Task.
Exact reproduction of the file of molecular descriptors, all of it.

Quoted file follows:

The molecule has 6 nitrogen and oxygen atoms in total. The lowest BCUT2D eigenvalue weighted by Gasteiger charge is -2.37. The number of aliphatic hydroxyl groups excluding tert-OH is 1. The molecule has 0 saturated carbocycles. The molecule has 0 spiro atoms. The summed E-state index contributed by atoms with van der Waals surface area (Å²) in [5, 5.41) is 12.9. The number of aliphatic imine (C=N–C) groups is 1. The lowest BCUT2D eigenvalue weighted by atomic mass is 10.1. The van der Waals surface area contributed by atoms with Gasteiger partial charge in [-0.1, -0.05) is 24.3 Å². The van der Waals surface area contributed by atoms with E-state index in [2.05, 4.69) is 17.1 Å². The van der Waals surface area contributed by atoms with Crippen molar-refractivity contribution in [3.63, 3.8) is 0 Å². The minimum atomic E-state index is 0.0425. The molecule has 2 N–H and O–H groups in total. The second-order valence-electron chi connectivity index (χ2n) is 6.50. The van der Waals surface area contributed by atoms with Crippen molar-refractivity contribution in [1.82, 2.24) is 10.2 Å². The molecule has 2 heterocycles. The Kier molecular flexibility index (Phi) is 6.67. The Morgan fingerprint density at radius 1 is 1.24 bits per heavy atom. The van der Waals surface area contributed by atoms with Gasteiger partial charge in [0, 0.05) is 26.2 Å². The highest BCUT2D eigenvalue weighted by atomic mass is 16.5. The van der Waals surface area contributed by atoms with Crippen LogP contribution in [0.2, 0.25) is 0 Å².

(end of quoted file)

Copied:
The molecule has 6 nitrogen and oxygen atoms in total. The lowest BCUT2D eigenvalue weighted by Gasteiger charge is -2.37. The number of aliphatic hydroxyl groups excluding tert-OH is 1. The molecule has 0 saturated carbocycles. The molecule has 0 spiro atoms. The summed E-state index contributed by atoms with van der Waals surface area (Å²) in [5, 5.41) is 12.9. The number of aliphatic imine (C=N–C) groups is 1. The lowest BCUT2D eigenvalue weighted by atomic mass is 10.1. The van der Waals surface area contributed by atoms with Gasteiger partial charge in [-0.1, -0.05) is 24.3 Å². The van der Waals surface area contributed by atoms with E-state index in [2.05, 4.69) is 17.1 Å². The van der Waals surface area contributed by atoms with Crippen molar-refractivity contribution in [3.63, 3.8) is 0 Å². The minimum atomic E-state index is 0.0425. The molecule has 2 N–H and O–H groups in total. The second-order valence-electron chi connectivity index (χ2n) is 6.50. The van der Waals surface area contributed by atoms with Crippen molar-refractivity contribution in [1.82, 2.24) is 10.2 Å². The molecule has 2 heterocycles. The Kier molecular flexibility index (Phi) is 6.67. The Morgan fingerprint density at radius 1 is 1.24 bits per heavy atom. The van der Waals surface area contributed by atoms with Gasteiger partial charge in [0, 0.05) is 26.2 Å². The highest BCUT2D eigenvalue weighted by atomic mass is 16.5. The van der Waals surface area contributed by atoms with Crippen LogP contribution in [0.2, 0.25) is 0 Å².